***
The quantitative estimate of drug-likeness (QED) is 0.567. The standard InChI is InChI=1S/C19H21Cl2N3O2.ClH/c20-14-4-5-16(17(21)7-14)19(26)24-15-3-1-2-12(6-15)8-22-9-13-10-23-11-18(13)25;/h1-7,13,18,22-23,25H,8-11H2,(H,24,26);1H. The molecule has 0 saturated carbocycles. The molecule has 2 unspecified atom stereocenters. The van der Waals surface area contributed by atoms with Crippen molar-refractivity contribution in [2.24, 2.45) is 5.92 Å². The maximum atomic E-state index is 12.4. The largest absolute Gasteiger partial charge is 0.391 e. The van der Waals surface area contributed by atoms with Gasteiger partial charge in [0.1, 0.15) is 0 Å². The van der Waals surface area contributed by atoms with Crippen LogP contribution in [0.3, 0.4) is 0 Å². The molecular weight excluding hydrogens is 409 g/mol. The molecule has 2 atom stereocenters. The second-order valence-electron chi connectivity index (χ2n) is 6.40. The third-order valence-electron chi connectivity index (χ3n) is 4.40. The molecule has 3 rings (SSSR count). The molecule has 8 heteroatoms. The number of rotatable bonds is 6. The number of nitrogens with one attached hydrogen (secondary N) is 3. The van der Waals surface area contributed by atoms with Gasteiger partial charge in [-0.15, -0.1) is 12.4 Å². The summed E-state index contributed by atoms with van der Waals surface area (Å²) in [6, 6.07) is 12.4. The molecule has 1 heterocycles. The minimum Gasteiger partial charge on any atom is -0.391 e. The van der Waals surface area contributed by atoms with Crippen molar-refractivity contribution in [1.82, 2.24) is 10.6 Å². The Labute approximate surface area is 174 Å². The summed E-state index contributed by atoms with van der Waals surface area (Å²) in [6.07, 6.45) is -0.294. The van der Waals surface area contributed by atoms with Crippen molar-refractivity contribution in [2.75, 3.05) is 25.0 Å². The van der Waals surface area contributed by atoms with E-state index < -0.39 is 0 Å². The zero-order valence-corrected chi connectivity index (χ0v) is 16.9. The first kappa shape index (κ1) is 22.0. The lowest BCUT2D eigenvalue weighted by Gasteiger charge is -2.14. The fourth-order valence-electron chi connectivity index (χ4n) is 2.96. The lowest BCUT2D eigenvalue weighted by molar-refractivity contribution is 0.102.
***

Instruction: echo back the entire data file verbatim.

The quantitative estimate of drug-likeness (QED) is 0.567. The standard InChI is InChI=1S/C19H21Cl2N3O2.ClH/c20-14-4-5-16(17(21)7-14)19(26)24-15-3-1-2-12(6-15)8-22-9-13-10-23-11-18(13)25;/h1-7,13,18,22-23,25H,8-11H2,(H,24,26);1H. The molecule has 0 saturated carbocycles. The molecule has 2 unspecified atom stereocenters. The van der Waals surface area contributed by atoms with Crippen molar-refractivity contribution in [2.24, 2.45) is 5.92 Å². The maximum atomic E-state index is 12.4. The largest absolute Gasteiger partial charge is 0.391 e. The van der Waals surface area contributed by atoms with Gasteiger partial charge in [0.1, 0.15) is 0 Å². The van der Waals surface area contributed by atoms with Crippen LogP contribution in [0.3, 0.4) is 0 Å². The molecular weight excluding hydrogens is 409 g/mol. The molecule has 2 atom stereocenters. The second-order valence-electron chi connectivity index (χ2n) is 6.40. The third-order valence-electron chi connectivity index (χ3n) is 4.40. The molecule has 3 rings (SSSR count). The molecule has 8 heteroatoms. The number of rotatable bonds is 6. The number of nitrogens with one attached hydrogen (secondary N) is 3. The van der Waals surface area contributed by atoms with Gasteiger partial charge in [-0.15, -0.1) is 12.4 Å². The summed E-state index contributed by atoms with van der Waals surface area (Å²) in [6, 6.07) is 12.4. The molecule has 1 heterocycles. The minimum Gasteiger partial charge on any atom is -0.391 e. The van der Waals surface area contributed by atoms with Crippen molar-refractivity contribution in [1.82, 2.24) is 10.6 Å². The Labute approximate surface area is 174 Å². The summed E-state index contributed by atoms with van der Waals surface area (Å²) in [6.07, 6.45) is -0.294. The van der Waals surface area contributed by atoms with Crippen molar-refractivity contribution in [2.75, 3.05) is 25.0 Å². The van der Waals surface area contributed by atoms with E-state index < -0.39 is 0 Å². The zero-order valence-corrected chi connectivity index (χ0v) is 16.9. The first kappa shape index (κ1) is 22.0. The lowest BCUT2D eigenvalue weighted by Gasteiger charge is -2.14. The fourth-order valence-electron chi connectivity index (χ4n) is 2.96. The lowest BCUT2D eigenvalue weighted by molar-refractivity contribution is 0.102.